On July 1, 2022, a new Ohio law goes into effect which will establish restrictions on a board of education’s ability to file complaints in real estate tax valuation cases, and it will apply to complaints filed for tax year 2022 and thereafter. Below is a summary of the law’s key restrictions:

I. Limitation on Complaints by a Board of Education; Recent Sale

A board of education may file an original complaint seeking to increase the taxable value of another’s property only if: (a) the property was sold in an arm’s-length transaction before the tax year for which the complaint is filed, and (b) the sales price is an amount that is both 10% greater and at least $500,000 more than the auditor’s currently assessed market value.

II. Limitation on Complaints Submitted by a Board of Education; Required Resolution

Before filing a complaint, a board of education must adopt a formal resolution at a public meeting to authorize the complaint. The board of education must also send written notice to the affected property owner, no fewer than seven (7) days before the public hearing, indicating (a) its intent to adopt the resolution, (b) the proposed date of adoption, and (c) the basis for the proposed complaint.

III. One-Year Rule; Dismissal

If a board of revision does not make a final decision on a board of education’s original complaint within one year after the date it was filed, the complaint is deemed dismissed.

IV. Counter-complaints by a Board of Education: Prohibitions on Minimum Claims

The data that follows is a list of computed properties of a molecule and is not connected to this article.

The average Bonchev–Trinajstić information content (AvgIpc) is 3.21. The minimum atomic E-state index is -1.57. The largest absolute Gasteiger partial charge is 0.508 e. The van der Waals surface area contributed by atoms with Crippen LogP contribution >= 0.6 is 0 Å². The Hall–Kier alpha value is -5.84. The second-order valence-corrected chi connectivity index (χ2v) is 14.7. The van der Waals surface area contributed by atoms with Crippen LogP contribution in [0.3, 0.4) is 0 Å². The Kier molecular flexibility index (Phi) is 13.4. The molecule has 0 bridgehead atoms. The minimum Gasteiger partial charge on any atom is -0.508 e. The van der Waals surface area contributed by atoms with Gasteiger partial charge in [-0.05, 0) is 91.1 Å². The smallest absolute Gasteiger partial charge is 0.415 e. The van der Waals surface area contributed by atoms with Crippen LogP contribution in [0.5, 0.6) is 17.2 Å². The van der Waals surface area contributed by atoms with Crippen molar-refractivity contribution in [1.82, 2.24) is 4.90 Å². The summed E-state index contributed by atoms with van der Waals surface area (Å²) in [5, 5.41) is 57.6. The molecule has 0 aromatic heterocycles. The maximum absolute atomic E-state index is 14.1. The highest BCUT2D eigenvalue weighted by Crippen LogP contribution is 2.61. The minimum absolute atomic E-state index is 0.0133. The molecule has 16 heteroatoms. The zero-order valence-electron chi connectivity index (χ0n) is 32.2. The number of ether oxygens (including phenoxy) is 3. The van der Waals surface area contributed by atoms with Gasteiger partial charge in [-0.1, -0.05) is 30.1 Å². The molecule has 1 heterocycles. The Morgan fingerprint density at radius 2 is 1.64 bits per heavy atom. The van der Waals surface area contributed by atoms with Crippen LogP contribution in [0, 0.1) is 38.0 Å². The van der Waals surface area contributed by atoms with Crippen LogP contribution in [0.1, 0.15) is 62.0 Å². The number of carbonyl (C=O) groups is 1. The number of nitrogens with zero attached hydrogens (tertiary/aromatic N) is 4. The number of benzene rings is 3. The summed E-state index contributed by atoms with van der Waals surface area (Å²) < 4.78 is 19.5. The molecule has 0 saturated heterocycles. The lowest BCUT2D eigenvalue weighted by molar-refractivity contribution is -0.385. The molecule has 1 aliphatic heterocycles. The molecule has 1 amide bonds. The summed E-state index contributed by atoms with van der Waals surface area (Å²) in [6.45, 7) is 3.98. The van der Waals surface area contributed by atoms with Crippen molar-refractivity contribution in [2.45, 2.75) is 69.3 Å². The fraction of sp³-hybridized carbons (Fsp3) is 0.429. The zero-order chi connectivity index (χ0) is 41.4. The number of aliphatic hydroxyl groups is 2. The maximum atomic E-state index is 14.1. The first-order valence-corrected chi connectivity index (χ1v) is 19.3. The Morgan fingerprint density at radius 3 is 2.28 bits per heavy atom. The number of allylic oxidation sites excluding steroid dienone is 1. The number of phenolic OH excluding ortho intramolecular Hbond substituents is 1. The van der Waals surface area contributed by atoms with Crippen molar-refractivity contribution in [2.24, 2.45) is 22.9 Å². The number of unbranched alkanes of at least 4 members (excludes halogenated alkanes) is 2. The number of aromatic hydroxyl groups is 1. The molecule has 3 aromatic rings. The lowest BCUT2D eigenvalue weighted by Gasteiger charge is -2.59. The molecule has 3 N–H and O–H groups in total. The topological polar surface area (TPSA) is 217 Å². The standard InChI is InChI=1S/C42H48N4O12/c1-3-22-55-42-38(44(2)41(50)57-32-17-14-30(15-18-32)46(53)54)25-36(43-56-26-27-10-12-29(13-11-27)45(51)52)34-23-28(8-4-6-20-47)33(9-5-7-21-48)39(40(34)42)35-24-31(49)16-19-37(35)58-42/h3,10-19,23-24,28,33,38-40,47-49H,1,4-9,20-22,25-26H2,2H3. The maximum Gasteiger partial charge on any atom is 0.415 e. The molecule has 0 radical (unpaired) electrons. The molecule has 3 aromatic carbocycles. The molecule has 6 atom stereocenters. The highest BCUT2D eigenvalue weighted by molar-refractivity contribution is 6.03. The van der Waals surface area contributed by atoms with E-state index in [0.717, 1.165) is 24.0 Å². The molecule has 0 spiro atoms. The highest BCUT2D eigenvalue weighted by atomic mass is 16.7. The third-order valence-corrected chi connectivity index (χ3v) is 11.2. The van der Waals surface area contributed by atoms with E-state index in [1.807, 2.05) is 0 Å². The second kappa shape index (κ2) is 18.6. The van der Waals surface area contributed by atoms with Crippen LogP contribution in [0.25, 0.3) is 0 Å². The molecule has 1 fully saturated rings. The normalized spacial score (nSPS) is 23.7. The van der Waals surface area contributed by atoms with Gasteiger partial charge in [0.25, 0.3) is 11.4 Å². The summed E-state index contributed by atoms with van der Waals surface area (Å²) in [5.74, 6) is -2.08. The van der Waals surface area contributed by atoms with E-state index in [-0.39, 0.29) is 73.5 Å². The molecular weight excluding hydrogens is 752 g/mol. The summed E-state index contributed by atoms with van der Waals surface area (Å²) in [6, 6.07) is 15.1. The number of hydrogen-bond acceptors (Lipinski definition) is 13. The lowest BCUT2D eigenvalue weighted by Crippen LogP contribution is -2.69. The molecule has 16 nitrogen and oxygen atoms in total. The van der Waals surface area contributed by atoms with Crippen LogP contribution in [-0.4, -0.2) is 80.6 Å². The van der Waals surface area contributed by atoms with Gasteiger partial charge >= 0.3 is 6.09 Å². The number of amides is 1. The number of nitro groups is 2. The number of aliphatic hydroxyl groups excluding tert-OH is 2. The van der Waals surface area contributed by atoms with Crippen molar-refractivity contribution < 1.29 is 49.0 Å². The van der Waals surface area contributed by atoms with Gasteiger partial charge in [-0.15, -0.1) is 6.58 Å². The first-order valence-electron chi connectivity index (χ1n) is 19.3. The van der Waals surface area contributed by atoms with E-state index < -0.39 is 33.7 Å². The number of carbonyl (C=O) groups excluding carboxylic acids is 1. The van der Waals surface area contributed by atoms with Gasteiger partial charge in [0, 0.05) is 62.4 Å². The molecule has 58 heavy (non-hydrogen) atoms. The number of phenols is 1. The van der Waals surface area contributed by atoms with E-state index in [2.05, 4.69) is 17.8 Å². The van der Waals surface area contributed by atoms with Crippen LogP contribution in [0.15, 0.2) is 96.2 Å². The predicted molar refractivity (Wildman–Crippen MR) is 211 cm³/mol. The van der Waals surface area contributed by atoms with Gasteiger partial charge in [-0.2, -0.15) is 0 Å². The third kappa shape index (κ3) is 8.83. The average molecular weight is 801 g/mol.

A board of education may file a counter-complaint in response to a property owner’s complaint seeking to reduce market value, but only if the reduction claimed is $50,000 or more.

V. Counter-complaints by the Board of Education: Deadline

Previously, a board of education could file a counter-complaint within 30 days after receiving notice of an original complaint, and county auditors were required to provide notice of any original complaints to school districts. Such notice no longer is required, and the time for a board of education to file a counter-complaint is limited to 30 days after the original complaint is filed.

VI. Appeals by the Board of Education

A board of education may not appeal a board of revision’s decision of an original complaint or of a counter-complaint.

VII. No Private Payment Agreements

A board of education may not enter into a “private payment agreement,” which is defined as an agreement by which a property owner pays a certain monetary sum to a board of education in exchange for the board either dismissing or not filing a complaint.

Historically, Ohio boards of education have used the real property tax challenge process, as outlined in Ohio Revised Code Chapter 5715, very aggressively to drag property owners into protracted litigation and, in many cases, to artificially inflate property values, thereby generating more revenue for the school districts they serve. On April 21, 2022, Governor DeWine signed House Bill 126 into law, which will likely materially curtail that practice. In doing so, the governor intends to reassure property owners and those seeking to invest in Ohio that they will be charged reasonable, market-based property taxes, and that they will not be required to respond to annual complaints and engage in ongoing litigation over property valuations.